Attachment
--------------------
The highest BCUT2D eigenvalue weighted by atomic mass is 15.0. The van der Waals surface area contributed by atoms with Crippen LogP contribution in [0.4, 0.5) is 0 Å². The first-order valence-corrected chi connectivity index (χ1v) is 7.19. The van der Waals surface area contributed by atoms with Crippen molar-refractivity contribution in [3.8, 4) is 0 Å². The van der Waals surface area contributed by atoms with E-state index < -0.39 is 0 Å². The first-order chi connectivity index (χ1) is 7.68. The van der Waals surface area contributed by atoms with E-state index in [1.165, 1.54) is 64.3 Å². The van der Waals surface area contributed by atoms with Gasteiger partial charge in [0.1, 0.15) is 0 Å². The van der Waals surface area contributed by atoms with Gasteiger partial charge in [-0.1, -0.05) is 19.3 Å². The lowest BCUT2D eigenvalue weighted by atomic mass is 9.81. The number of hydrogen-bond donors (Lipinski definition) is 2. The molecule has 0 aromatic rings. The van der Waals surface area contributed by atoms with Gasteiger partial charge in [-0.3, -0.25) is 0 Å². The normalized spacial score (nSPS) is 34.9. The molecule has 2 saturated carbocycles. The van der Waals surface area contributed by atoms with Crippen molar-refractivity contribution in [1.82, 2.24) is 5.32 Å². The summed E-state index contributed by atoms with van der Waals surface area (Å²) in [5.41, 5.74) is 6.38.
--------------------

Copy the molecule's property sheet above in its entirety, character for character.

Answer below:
The highest BCUT2D eigenvalue weighted by atomic mass is 15.0. The van der Waals surface area contributed by atoms with Crippen LogP contribution in [0.4, 0.5) is 0 Å². The first-order valence-corrected chi connectivity index (χ1v) is 7.19. The van der Waals surface area contributed by atoms with Crippen molar-refractivity contribution in [3.8, 4) is 0 Å². The van der Waals surface area contributed by atoms with E-state index < -0.39 is 0 Å². The first-order chi connectivity index (χ1) is 7.68. The van der Waals surface area contributed by atoms with E-state index in [1.165, 1.54) is 64.3 Å². The van der Waals surface area contributed by atoms with Gasteiger partial charge in [0.1, 0.15) is 0 Å². The van der Waals surface area contributed by atoms with Gasteiger partial charge in [-0.1, -0.05) is 19.3 Å². The lowest BCUT2D eigenvalue weighted by atomic mass is 9.81. The number of hydrogen-bond donors (Lipinski definition) is 2. The molecule has 0 aromatic rings. The van der Waals surface area contributed by atoms with Gasteiger partial charge in [-0.3, -0.25) is 0 Å². The normalized spacial score (nSPS) is 34.9. The molecule has 2 saturated carbocycles. The van der Waals surface area contributed by atoms with Crippen molar-refractivity contribution in [1.82, 2.24) is 5.32 Å². The summed E-state index contributed by atoms with van der Waals surface area (Å²) in [5.41, 5.74) is 6.38.